Nyree Barrett visits the new Banyan Tree spa in Ras Al Khaimah to experience the healing powers of water
What it’s all about?
Hydrothermal therapy is anything beneficial that involves water and heat: almost every world culture in history has splashed around in hot and cold water in the hope of rejuvenation and detoxification. The Greeks were at it in the fifth century BC, the Japanese started it even earlier and Islamic cultures have enjoyed it for millennia.
Dubai may be chock-full of luxury hammams and saunas, but the new Banyan Tree resort in Ras Al Khaimah now has a USP: the UAE’s first hydrothermal circuit. Unlike your usual exercise circuits involving endless push-ups and squats, ‘The Rainforest’, as they call it (despite there being no trees in sight) is a calming space dedicated to hydrothermal healing and relaxing.The experience involves different ‘stations’ (we counted 16) and takes about 90 minutes in total, with each numbered station offering a different water-based treatment. Here’s the breakdown.
1 Rain walk corridor: A cleansing path of different rain showers to get you started. 2 Sole corridor: Wade through a tiny pebbled pond that features a mix of hot and cold water pockets: novel, but a little bewildering. 3 Aroma steam: The two steam rooms offer alternate scents. The steam isn’t very strong, but this meant we had no problem sitting there for the recommended 10 minutes. 4 Nature’s glow and touch: The Rainforest is still in the soft-opening stage and this station wasn’t ready on our visit, but it looked to be a salt scrub station: lush. 5 Bucket drench shower: Post-steam, the ice-cold bucket drench shower certainly wakes you up. We squealed and had to be pushed in, but felt brand new afterwards. 6 Sensory shower: This shower blasts from above and the sides: it’s certainly comprehensive. 7 Affusion shower: This has both a warm and cool setting and features lightning effects – kitsch but fun. 8 Brine cavern: A salt-infused steam that opens up the lungs. 9 Grotto steam and hammam: The hammam wasn’t open on our visit, but it’s a beautiful exposed concrete room (our favourite space in the spa). We found a whirlpool bath and a shower head that released soap suds: naturally, we had a soap war. 10 Ice igloo and rain shower: A mountain of ice greets you – it takes a brave spa-goer to cover themselves in ice, but it woke us up. 11 Herbal sauna: We sat in the sauna for 10 minutes, glad of the heat after the ice igloo. 12 Sauna: The same as above, but minus herbs. 13 Tropical rain shower: This has a warm and cool setting. We chose a cold post-sauna fix. 14 Cross-current walk: A small pool where you walk against the water flow: didn’t do much for us. 15 Vitality pool: Save time for this huge indoor pool, which boasts different jet massage stations. This was our favourite stage. 16 Heated origami lounges: These wooden seats are perfect for relaxing after the circuit.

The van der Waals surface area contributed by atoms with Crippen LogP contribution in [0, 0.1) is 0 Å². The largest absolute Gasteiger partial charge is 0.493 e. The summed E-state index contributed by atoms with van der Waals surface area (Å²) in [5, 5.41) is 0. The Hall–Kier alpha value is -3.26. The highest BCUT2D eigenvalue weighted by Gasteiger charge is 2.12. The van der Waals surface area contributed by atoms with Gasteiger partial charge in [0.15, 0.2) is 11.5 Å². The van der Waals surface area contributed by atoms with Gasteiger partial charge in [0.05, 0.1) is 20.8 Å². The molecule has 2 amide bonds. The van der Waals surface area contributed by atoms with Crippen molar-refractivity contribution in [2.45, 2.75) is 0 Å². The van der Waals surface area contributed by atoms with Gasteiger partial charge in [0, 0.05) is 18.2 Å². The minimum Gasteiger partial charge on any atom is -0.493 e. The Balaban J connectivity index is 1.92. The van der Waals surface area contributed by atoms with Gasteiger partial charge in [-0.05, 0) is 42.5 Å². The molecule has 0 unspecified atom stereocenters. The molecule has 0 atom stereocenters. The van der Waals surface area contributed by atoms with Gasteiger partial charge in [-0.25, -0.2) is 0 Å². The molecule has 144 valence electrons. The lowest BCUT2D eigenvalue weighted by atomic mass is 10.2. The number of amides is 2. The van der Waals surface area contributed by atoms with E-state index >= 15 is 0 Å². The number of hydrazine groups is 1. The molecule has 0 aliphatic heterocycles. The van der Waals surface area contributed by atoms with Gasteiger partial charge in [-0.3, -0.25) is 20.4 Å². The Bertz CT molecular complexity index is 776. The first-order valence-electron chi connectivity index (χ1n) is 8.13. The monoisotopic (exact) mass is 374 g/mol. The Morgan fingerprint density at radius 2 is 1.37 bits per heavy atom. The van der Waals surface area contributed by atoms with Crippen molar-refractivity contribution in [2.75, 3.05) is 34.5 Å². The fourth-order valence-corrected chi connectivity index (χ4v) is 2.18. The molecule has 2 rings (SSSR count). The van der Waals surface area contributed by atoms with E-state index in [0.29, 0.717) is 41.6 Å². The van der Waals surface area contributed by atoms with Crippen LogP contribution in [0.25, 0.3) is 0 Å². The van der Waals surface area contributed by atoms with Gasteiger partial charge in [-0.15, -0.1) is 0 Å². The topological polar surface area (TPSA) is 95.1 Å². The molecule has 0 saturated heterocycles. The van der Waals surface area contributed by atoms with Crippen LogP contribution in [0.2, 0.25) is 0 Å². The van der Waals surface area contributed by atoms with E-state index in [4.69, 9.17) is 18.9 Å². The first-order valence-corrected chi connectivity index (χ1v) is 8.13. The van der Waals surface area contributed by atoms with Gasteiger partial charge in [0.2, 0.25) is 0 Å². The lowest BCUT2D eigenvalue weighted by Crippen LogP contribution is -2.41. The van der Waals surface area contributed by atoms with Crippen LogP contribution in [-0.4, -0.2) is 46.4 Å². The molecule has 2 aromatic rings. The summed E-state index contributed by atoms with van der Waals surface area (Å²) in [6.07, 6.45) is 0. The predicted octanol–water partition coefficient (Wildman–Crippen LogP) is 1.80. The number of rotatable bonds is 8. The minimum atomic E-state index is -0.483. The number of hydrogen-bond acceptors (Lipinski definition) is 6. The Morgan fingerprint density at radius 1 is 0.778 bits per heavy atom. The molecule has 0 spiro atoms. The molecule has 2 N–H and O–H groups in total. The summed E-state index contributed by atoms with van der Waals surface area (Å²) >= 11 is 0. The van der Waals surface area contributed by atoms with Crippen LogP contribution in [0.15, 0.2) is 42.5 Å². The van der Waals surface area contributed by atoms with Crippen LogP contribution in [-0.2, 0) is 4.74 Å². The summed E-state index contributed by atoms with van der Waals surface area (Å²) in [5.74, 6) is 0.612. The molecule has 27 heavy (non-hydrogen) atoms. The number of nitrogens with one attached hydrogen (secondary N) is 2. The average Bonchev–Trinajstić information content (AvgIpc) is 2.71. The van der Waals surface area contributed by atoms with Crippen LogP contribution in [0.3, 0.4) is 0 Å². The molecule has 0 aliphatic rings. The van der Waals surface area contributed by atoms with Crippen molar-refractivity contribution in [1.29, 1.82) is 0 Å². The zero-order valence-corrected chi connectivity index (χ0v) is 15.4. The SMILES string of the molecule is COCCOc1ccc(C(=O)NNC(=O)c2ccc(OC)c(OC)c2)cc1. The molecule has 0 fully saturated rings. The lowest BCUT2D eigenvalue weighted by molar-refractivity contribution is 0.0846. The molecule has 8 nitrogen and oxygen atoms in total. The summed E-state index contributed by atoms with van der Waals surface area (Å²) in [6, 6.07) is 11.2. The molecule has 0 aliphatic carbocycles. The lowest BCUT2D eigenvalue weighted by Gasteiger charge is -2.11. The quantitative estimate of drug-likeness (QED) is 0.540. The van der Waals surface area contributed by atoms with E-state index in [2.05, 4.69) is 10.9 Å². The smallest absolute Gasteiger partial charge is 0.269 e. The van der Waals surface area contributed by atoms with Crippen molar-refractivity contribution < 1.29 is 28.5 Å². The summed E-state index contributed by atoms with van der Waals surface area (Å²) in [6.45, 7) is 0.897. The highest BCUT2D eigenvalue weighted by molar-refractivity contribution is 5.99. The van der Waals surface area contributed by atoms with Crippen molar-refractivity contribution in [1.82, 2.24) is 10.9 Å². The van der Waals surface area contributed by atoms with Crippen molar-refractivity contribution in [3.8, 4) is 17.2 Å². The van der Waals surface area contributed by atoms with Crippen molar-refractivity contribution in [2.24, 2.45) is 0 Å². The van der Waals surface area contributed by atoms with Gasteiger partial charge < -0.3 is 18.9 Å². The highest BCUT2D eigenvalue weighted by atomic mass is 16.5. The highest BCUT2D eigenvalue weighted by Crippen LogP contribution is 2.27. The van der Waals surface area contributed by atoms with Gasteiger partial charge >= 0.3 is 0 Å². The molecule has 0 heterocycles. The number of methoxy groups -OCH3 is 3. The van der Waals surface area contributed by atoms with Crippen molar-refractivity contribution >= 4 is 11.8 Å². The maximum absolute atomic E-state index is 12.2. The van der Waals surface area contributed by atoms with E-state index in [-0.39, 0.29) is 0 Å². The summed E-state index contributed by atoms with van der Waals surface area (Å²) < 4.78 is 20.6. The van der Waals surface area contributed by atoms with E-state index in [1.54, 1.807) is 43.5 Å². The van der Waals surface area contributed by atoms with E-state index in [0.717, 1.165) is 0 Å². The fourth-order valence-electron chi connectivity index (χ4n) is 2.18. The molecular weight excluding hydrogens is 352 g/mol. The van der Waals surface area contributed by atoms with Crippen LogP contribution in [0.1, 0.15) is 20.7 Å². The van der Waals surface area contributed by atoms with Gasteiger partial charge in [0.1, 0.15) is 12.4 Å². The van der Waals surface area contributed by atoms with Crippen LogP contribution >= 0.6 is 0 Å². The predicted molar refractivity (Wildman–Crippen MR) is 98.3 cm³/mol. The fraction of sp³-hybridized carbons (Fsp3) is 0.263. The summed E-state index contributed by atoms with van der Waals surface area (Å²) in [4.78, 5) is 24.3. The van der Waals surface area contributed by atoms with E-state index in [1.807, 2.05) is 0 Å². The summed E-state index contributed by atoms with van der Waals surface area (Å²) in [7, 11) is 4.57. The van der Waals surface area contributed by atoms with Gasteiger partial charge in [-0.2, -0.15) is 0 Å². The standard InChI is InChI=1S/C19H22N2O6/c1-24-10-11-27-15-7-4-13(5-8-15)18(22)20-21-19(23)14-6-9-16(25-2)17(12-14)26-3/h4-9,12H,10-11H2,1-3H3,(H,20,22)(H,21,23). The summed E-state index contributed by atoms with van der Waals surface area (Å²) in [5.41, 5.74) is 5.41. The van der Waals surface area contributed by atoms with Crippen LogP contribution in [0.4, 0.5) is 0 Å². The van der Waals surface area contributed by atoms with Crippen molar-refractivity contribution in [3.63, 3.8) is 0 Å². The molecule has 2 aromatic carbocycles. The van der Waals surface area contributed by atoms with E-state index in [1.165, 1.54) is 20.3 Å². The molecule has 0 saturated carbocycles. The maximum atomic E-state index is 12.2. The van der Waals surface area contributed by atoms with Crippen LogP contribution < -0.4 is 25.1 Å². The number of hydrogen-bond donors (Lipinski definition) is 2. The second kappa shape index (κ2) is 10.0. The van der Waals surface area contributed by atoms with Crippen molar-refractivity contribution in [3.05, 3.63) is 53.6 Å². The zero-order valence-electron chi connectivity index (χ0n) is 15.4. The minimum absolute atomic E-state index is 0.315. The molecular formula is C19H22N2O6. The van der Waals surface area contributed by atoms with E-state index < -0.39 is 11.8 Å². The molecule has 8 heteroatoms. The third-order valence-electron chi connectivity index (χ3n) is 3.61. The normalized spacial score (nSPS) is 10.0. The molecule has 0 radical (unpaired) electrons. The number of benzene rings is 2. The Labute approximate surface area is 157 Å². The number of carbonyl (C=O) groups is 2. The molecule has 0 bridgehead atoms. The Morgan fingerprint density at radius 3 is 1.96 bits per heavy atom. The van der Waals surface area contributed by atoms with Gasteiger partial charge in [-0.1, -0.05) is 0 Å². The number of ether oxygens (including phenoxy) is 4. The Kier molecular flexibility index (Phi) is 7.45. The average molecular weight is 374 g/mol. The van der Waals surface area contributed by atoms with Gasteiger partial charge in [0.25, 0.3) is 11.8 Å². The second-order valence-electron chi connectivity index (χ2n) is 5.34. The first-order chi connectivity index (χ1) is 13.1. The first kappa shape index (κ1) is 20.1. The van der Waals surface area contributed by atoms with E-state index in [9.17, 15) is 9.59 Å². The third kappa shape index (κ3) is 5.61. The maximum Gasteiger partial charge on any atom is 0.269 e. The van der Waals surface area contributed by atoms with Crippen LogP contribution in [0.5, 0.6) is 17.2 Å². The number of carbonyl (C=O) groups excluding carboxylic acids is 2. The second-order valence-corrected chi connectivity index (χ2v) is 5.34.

As the largest spa in the UAE, the Banyan Tree is impressive, and this circuit is perfect for people who prefer after-treatment down-time to pampering itself. It took us a while to get into it, but when our 90 minutes were up we realised we’d never laughed so much. It’s a perfect bonding experience for couples or a great beat-the-heat day out with the girls, although we wouldn’t fly solo on this one unless you take your hydrothermal therapy very seriously. The Rainforest costs Dhs77 an hour for day visitors; resort guests get an hour free. Call to make a two-hour spa treatment and you’ll get an hour in The Rainforest. Call 07 206 7777 for info. Spa opens in June, 2010. The resort The new Banyan Tree Al Wadi is only an hour from Dubai: the drive into the resort involves camel spotting and winding desert roads, and the architecture is subtle and true to the landscape. The interiors follow a local style and are less understated than the exterior design, as are the prices (rooms start from Dhs2,610 and a prawn curry will set you back Dhs200), but catching a glimpse of a gazelle or oryx from your villa’s private pool is priceless. www.banyantree.com